- #1

Peter_Newman

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I'am interested in the notation of the approximation in quantum phase estimation algorithm.

In the literature there are different definitions, which I divide into two cases here. Both different in their definition of the ##\delta##. In both cases I start with a quote of the source and show an example of how I understand this in that context.

Let ##\phi_\text{exact} = \varphi_\text{exact} = 0.1011_2## in this scenario we limit our approximation of the phase (##\varphi,\phi##) to 2 Bits.

With ##m = 2## Bits e.g. best we can get with ##0 < |\delta| \leq \frac{1}{2^{m+1}}## is:

##\phi_\text{approx} = 0.10_2 + (-0.001_2 \leq \delta \leq 0.001_2) = 0.10_2 + 0.001_2##, since maximum value of ##\delta## is ##\frac{1}{2^3} = 0.001_2##, we leave out ##0.0001## in case of ##\delta## as defined above. I assumed ##0.10_2## is the best estimate we can get with two bits.

With ##t = 2## Bits e.g. best we can get with ##0 < \delta \leq \frac{1}{2^{t}}## is:

##\varphi_\text{approx} = 0.10_2 + (0 < \delta \leq 0.01_2)= 0.10_2 + 0.0011_2##, we see with ##\delta## defined in this way, we get a better approximation. We can at least describe the missing part of delta here exactly. I assumed ##0.10_2## is the best estimate we can get with two bits.My

In the literature there are different definitions, which I divide into two cases here. Both different in their definition of the ##\delta##. In both cases I start with a quote of the source and show an example of how I understand this in that context.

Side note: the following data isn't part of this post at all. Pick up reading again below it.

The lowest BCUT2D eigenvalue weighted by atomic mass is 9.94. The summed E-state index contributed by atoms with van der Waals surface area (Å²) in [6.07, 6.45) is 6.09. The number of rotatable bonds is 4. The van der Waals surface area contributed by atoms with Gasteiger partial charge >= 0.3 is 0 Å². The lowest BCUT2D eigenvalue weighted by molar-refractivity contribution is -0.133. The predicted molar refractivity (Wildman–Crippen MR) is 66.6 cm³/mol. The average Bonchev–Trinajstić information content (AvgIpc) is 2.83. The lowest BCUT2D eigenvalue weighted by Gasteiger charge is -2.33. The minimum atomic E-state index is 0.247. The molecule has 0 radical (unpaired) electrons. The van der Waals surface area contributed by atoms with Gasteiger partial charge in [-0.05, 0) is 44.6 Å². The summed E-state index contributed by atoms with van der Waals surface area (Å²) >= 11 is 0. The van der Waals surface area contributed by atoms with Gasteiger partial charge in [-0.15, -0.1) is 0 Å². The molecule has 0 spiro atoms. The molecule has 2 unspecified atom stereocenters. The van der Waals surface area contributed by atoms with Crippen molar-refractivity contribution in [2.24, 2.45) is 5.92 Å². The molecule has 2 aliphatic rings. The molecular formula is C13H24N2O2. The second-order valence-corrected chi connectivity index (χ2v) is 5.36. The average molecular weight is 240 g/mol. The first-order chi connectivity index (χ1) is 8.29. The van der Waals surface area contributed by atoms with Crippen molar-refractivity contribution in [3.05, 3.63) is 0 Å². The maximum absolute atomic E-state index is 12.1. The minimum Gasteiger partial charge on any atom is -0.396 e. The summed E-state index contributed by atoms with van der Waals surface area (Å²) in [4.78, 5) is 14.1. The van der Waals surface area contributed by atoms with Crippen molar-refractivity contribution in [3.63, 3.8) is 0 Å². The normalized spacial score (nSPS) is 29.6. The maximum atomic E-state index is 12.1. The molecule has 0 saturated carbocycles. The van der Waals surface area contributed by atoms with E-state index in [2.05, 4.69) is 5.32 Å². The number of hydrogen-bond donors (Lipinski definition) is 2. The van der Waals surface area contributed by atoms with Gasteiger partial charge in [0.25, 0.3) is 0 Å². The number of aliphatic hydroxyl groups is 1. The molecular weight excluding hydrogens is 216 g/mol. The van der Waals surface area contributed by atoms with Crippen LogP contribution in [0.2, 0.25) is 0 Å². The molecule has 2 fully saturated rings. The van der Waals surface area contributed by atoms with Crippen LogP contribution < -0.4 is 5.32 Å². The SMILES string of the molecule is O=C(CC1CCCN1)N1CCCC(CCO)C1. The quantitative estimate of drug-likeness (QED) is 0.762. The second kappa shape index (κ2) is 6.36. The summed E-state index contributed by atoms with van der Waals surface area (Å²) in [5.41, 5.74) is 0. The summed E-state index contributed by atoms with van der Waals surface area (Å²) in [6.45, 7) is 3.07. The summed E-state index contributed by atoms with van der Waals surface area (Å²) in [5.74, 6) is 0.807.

Let ##\phi_\text{exact} = \varphi_\text{exact} = 0.1011_2## in this scenario we limit our approximation of the phase (##\varphi,\phi##) to 2 Bits.

**Case 1:**... let ##\frac{a}{2^m} = 0.a_1...a_m## be the best ##m##-bit estimate of ##\phi##. Then ##\phi = \frac{a}{2^m} + \delta##, where ##0<|\delta|\leq \frac{1}{2^{m+1}}## [Cleve et al. from quant-ph/9708016, p11]

With ##m = 2## Bits e.g. best we can get with ##0 < |\delta| \leq \frac{1}{2^{m+1}}## is:

##\phi_\text{approx} = 0.10_2 + (-0.001_2 \leq \delta \leq 0.001_2) = 0.10_2 + 0.001_2##, since maximum value of ##\delta## is ##\frac{1}{2^3} = 0.001_2##, we leave out ##0.0001## in case of ##\delta## as defined above. I assumed ##0.10_2## is the best estimate we can get with two bits.

**Case 2:**Let ##b## be the integer in the range ##0## to ##2^t−1## such that ##b/2^t = 0.b_1 ... b_t## is the best ##t## bit approximation to ##\varphi## which is less than ##\varphi##. That is, the difference ##\delta ≡ \varphi − b/2^t## between

##\varphi## and ##b/2^t## satisfies ##0 ≤ \delta ≤ 2^{−t}##. [Nielsen and Chuang from QC, p223]

With ##t = 2## Bits e.g. best we can get with ##0 < \delta \leq \frac{1}{2^{t}}## is:

##\varphi_\text{approx} = 0.10_2 + (0 < \delta \leq 0.01_2)= 0.10_2 + 0.0011_2##, we see with ##\delta## defined in this way, we get a better approximation. We can at least describe the missing part of delta here exactly. I assumed ##0.10_2## is the best estimate we can get with two bits.My

**final question**is, why do people in the literature also use the first definition of delta (##0<|\delta|\leq \frac{1}{2^{m+1}}##), which would be more inaccurate according to my calculation?I hope that I have written my question understandably and I am very much looking forward to your opinions on this.
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